The Circular Staircase

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I never saw the movie Four Weddings and a Funeral. Reportedly, it was a British comedy of sorts. Sometimes the Brits have a strange sense of humor; don’t you think? I’m weird enough that sometimes I glean the humor and slap my knee with laughter. At other times, I have the sense I’d be better served to simply sit and watch the paint dry. I don’t know anything about the storyline of Four Weddings and a Funeral, but I remember the name of the movie for some reason.

 

This morning as I contemplated a topic for my morning blog, the thought of Four Funerals and a… came to mind. I couldn’t figure out what to couple the four funerals with that resonated with my experience. Later this morning I am officiating at a memorial service. It is the fourth funeral/memorial service that I’ve had the privilege of participating in over the past couple of months.

 

All kidding aside, I never take the responsibility lightly, but I invariably try to add an element of humor to reflections or memories associated to the family member. I have never officiated at a funeral where the deceased would have wanted their farewell to be simply a solemn experience.

 

Don’t get me wrong, when it comes to the grief process and the almost overwhelming sense of sadness surrounding thoughts of what it is like for family members left on this side of eternity, I get it. I also know that the grief process is not easily nor quickly resolved. In fact, without the Lord’s help I don’t know how anyone could manage. At times it feels like two steps forward and three steps backward intermittently.

 

Years ago, Elizabeth Kübler-Ross, a Swiss-American psychiatrist authored a book entitled On Death and Dying. She identified five stages of grief that folks dealing with their own mortality reportedly negotiate in coming to acceptance of the terminal illness with which they are dealing.

 

“The five stages – denial, anger, bargaining, depression, and acceptance – are a part of the framework that makes up our learning to live with the one(s) we lost. They are tools to help us frame and identify what we may be feeling. But they are not stops on some linear timeline in grief.” – Elizabeth Kübler-Ross

 

There is something about our need for order that we overlook the disclaimer that Dr. Kübler-Ross made about the five stages. She said “they are not stops on some linear timeline in grief”. Somehow we want to be done with step one so we can advance to the next step and then the next. It really doesn’t work like that. At least it hasn’t worked like that in my life.

 

When I wrote the script to “Bitter or Better – A Personal Walk Through Grief”, it was simply to highlight what my journey felt like. It had more to do with intermittently finding myself at various places on the continuum only to surprisingly turn the corner and find I was instantly at a different place.

 

Linda Pastan “is an American poet of Jewish background. From 1991–1995 she was Poet Laureate of Maryland. She is known for writing short poems that address topics like family life, domesticity, motherhood, the female experience, aging, death, loss and the fear of loss, as well as the fragility of life and relationships”. I didn’t discover Linda Pastan’s poem on grief until three or four years ago. It likens the grief process to being more like a circular staircase. I found it profound:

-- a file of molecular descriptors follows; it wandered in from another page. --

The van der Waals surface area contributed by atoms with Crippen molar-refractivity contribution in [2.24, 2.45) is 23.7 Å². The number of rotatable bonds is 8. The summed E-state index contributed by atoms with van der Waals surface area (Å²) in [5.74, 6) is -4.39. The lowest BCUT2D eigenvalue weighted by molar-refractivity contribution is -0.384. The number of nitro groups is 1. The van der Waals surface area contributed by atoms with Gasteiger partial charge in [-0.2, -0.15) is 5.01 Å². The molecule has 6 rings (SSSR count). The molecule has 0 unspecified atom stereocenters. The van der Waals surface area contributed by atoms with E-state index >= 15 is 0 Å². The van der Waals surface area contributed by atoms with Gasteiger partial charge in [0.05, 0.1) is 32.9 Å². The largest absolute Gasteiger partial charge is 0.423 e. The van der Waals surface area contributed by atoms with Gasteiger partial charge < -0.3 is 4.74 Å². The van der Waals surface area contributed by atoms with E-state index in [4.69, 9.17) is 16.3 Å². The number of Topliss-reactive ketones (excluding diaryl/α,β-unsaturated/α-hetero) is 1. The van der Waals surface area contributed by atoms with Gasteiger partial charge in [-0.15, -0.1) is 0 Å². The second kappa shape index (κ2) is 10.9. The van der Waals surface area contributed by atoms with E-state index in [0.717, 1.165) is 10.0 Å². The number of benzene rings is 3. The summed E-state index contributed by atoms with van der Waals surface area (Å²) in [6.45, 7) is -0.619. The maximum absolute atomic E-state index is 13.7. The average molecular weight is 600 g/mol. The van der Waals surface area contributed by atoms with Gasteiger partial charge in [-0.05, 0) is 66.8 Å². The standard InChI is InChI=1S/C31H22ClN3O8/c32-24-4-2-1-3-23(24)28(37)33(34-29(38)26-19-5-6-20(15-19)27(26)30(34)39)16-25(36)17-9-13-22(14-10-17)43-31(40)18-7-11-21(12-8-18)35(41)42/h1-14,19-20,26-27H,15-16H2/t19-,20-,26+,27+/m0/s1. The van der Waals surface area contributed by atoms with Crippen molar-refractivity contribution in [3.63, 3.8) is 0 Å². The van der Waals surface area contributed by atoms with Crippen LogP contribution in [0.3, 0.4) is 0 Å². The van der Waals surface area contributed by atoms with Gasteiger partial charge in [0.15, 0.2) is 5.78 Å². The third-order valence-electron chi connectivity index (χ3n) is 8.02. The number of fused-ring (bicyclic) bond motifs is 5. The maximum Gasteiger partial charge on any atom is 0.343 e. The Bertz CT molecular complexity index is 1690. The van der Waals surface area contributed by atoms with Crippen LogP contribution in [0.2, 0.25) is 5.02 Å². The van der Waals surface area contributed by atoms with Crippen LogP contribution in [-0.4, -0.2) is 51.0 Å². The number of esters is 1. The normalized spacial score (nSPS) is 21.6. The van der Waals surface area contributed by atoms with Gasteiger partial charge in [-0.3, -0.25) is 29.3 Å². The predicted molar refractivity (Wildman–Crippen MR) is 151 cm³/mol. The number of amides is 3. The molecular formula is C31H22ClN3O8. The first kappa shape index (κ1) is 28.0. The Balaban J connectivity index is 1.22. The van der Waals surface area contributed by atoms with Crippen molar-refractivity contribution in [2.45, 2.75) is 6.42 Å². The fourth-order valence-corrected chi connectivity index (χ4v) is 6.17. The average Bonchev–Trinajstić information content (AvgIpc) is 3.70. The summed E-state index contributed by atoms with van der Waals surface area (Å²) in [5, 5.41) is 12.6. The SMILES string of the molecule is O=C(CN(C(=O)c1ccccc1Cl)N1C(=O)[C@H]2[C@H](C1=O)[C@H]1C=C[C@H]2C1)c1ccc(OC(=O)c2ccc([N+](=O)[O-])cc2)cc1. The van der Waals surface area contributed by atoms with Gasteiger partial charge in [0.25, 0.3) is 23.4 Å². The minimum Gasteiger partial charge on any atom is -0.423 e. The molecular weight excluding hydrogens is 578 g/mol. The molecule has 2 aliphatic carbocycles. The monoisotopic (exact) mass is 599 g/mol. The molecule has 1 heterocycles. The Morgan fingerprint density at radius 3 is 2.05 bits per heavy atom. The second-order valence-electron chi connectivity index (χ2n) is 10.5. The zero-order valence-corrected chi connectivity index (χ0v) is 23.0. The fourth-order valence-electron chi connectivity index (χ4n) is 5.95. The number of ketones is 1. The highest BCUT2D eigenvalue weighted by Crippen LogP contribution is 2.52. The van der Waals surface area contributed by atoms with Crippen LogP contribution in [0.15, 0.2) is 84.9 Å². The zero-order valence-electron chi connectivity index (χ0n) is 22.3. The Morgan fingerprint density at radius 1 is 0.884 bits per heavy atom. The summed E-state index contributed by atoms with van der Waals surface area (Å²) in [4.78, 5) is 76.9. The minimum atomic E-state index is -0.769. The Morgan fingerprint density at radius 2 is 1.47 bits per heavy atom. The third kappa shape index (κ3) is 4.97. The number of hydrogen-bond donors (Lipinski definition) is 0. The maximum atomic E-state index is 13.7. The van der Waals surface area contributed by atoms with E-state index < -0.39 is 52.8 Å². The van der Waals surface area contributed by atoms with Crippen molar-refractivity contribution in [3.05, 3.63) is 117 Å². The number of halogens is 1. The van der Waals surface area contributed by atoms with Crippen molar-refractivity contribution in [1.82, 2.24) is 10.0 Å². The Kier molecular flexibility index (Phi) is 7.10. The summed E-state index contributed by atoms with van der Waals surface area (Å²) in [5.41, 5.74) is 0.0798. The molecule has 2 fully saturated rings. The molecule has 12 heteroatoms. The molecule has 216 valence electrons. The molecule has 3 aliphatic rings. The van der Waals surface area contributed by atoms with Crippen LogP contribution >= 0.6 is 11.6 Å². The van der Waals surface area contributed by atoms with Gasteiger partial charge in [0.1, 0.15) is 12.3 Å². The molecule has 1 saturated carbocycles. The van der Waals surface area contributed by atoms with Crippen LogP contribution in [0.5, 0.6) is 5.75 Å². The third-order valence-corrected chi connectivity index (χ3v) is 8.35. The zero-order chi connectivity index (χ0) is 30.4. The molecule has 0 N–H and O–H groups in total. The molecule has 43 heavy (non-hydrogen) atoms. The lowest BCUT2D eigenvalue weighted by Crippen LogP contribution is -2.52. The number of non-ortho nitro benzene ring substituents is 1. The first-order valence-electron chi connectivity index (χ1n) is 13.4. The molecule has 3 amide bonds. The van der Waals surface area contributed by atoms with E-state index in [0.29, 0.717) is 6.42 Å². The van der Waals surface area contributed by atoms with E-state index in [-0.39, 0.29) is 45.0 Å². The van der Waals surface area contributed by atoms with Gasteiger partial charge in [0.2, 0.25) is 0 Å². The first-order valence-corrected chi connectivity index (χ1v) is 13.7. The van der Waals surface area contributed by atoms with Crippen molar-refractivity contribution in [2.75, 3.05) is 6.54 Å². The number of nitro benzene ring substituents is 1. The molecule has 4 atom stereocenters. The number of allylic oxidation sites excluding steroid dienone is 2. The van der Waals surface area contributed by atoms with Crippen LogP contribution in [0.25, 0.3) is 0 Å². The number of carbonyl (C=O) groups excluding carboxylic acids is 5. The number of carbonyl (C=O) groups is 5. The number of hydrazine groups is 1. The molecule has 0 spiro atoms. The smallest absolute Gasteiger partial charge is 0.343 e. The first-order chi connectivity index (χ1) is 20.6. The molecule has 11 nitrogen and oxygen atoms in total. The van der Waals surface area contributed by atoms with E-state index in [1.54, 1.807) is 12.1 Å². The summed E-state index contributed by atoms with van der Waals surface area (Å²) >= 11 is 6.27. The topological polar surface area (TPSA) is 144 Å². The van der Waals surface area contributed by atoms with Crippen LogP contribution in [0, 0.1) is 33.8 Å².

“The night I lost you

Someone pointed me towards

The Five Stages of Grief.

Go that way, they said,

It’s easy, like learning to climb

Stairs after the amputation.

And so I climbed.

Denial was first.

I sat down at breakfast

Carefully setting the table

For two.  I passed you the toast –

You sat there.  I passed

you the paper – you hid

behind it.

Anger seemed more familiar.

I burned the toast, snatched

The paper and read the headlines myself.

But they mentioned your departure,

And so I moved on to

Bargaining.  What could I exchange

For you?  The silence

After storms?  My typing fingers?

Before I could decide, Depression

Came puffing up, a poor relation

Its suitcase tied together

With string.  In the suitcase

Were bandages for the eyes

And bottles of sleep.  I slid

All the way down the stairs

Feeling nothing.

And all the time Hope

Flashed on and off

In defective neon.

Hope was a signpost pointing

Straight in the air.

Hope was my uncle’s middle name,

He died of it.

After a year I am still climbing,

Though my feet slip

On your stone face.

The treeline has long since disappeared;

Green is a color

I have forgotten.

But now I see what I am climbing

Towards: Acceptance

Written in capital letters,

A special headline:

Acceptance,

Its name is in lights.

I struggle on,

Waving and shouting.

Below, my whole life spreads its surf,

All the landscapes I’ve ever known

Or dreamed of.  Below

A fish jumps: the pulse

In your neck.

Acceptance.  I finally reach it.

But something is wrong.

Grief is a circular staircase.

I have lost you.

 

While the grief experience is wrought with difficulty, the good news of the Gospel is that God does not abandon us when life becomes difficult. He offers to sustain us and see us through our difficulties. “Think of stepping on a shore and finding it heaven. Of taking a  hand and finding it Gods. Of Breathing air and fidning it celestial; of passing from storm and tempest to an unknown calm; of waking ujp and finding it home.”

 

All My Best!

Don

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